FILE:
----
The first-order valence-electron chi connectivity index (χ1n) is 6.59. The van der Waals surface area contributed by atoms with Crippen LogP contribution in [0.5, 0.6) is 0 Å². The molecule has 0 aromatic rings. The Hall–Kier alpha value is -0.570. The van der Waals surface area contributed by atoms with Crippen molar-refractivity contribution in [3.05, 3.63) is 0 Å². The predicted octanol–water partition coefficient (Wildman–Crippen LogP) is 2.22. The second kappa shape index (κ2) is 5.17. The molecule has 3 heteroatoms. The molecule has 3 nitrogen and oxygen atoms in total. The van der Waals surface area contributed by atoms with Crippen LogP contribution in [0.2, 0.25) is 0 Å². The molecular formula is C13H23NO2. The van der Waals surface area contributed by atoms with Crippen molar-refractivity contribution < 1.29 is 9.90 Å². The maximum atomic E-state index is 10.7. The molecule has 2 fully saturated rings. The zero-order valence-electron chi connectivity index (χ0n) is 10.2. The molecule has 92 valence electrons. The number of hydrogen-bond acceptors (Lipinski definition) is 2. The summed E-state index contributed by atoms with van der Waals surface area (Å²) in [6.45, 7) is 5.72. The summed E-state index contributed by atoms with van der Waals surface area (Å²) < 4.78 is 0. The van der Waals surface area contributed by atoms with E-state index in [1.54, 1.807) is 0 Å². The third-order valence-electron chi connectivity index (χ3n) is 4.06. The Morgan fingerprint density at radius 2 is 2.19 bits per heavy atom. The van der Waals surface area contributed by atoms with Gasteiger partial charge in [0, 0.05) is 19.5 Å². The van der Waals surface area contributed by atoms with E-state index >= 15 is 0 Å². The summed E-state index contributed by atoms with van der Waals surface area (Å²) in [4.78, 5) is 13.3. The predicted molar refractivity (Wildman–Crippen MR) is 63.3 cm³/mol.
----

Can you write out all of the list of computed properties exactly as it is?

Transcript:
The first-order valence-electron chi connectivity index (χ1n) is 6.59. The van der Waals surface area contributed by atoms with Crippen LogP contribution in [0.5, 0.6) is 0 Å². The molecule has 0 aromatic rings. The Hall–Kier alpha value is -0.570. The van der Waals surface area contributed by atoms with Crippen molar-refractivity contribution in [3.05, 3.63) is 0 Å². The predicted octanol–water partition coefficient (Wildman–Crippen LogP) is 2.22. The second kappa shape index (κ2) is 5.17. The molecule has 3 heteroatoms. The molecule has 3 nitrogen and oxygen atoms in total. The van der Waals surface area contributed by atoms with Crippen LogP contribution in [0.2, 0.25) is 0 Å². The molecular formula is C13H23NO2. The van der Waals surface area contributed by atoms with Crippen molar-refractivity contribution < 1.29 is 9.90 Å². The maximum atomic E-state index is 10.7. The molecule has 2 fully saturated rings. The zero-order valence-electron chi connectivity index (χ0n) is 10.2. The molecule has 92 valence electrons. The number of hydrogen-bond acceptors (Lipinski definition) is 2. The summed E-state index contributed by atoms with van der Waals surface area (Å²) in [6.45, 7) is 5.72. The summed E-state index contributed by atoms with van der Waals surface area (Å²) < 4.78 is 0. The van der Waals surface area contributed by atoms with E-state index in [1.54, 1.807) is 0 Å². The third-order valence-electron chi connectivity index (χ3n) is 4.06. The Morgan fingerprint density at radius 2 is 2.19 bits per heavy atom. The van der Waals surface area contributed by atoms with Gasteiger partial charge in [0, 0.05) is 19.5 Å². The van der Waals surface area contributed by atoms with E-state index >= 15 is 0 Å². The summed E-state index contributed by atoms with van der Waals surface area (Å²) in [4.78, 5) is 13.3. The predicted molar refractivity (Wildman–Crippen MR) is 63.3 cm³/mol.